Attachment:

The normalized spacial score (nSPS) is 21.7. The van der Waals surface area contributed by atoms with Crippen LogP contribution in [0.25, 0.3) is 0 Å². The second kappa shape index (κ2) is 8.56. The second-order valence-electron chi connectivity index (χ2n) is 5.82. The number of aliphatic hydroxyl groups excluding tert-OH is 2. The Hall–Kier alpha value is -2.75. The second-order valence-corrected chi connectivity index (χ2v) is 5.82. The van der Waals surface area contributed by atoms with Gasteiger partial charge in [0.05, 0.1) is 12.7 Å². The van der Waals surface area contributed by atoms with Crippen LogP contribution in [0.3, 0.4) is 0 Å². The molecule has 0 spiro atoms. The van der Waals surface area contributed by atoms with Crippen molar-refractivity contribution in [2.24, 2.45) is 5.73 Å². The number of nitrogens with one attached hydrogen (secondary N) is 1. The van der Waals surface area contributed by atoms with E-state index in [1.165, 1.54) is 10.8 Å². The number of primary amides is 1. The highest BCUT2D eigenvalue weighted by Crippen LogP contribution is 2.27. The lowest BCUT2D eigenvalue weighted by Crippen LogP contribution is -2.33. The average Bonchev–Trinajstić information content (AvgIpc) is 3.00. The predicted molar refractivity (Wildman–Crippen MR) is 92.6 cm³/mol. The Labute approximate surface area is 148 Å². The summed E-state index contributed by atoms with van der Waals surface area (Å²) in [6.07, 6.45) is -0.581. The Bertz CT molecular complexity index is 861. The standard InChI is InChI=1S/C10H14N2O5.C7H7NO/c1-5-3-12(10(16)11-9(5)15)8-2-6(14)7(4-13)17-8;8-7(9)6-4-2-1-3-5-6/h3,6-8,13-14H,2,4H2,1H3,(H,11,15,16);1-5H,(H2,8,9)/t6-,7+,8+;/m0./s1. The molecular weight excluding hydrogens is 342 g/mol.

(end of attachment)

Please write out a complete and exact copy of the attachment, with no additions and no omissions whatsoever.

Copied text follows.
The normalized spacial score (nSPS) is 21.7. The van der Waals surface area contributed by atoms with Crippen LogP contribution in [0.25, 0.3) is 0 Å². The second kappa shape index (κ2) is 8.56. The second-order valence-electron chi connectivity index (χ2n) is 5.82. The number of aliphatic hydroxyl groups excluding tert-OH is 2. The Hall–Kier alpha value is -2.75. The second-order valence-corrected chi connectivity index (χ2v) is 5.82. The van der Waals surface area contributed by atoms with Gasteiger partial charge in [0.05, 0.1) is 12.7 Å². The van der Waals surface area contributed by atoms with Crippen LogP contribution in [0.3, 0.4) is 0 Å². The molecule has 0 spiro atoms. The van der Waals surface area contributed by atoms with Crippen molar-refractivity contribution in [2.24, 2.45) is 5.73 Å². The number of nitrogens with one attached hydrogen (secondary N) is 1. The van der Waals surface area contributed by atoms with E-state index in [1.165, 1.54) is 10.8 Å². The number of primary amides is 1. The highest BCUT2D eigenvalue weighted by Crippen LogP contribution is 2.27. The lowest BCUT2D eigenvalue weighted by Crippen LogP contribution is -2.33. The average Bonchev–Trinajstić information content (AvgIpc) is 3.00. The predicted molar refractivity (Wildman–Crippen MR) is 92.6 cm³/mol. The Labute approximate surface area is 148 Å². The summed E-state index contributed by atoms with van der Waals surface area (Å²) in [6.07, 6.45) is -0.581. The Bertz CT molecular complexity index is 861. The standard InChI is InChI=1S/C10H14N2O5.C7H7NO/c1-5-3-12(10(16)11-9(5)15)8-2-6(14)7(4-13)17-8;8-7(9)6-4-2-1-3-5-6/h3,6-8,13-14H,2,4H2,1H3,(H,11,15,16);1-5H,(H2,8,9)/t6-,7+,8+;/m0./s1. The molecular weight excluding hydrogens is 342 g/mol.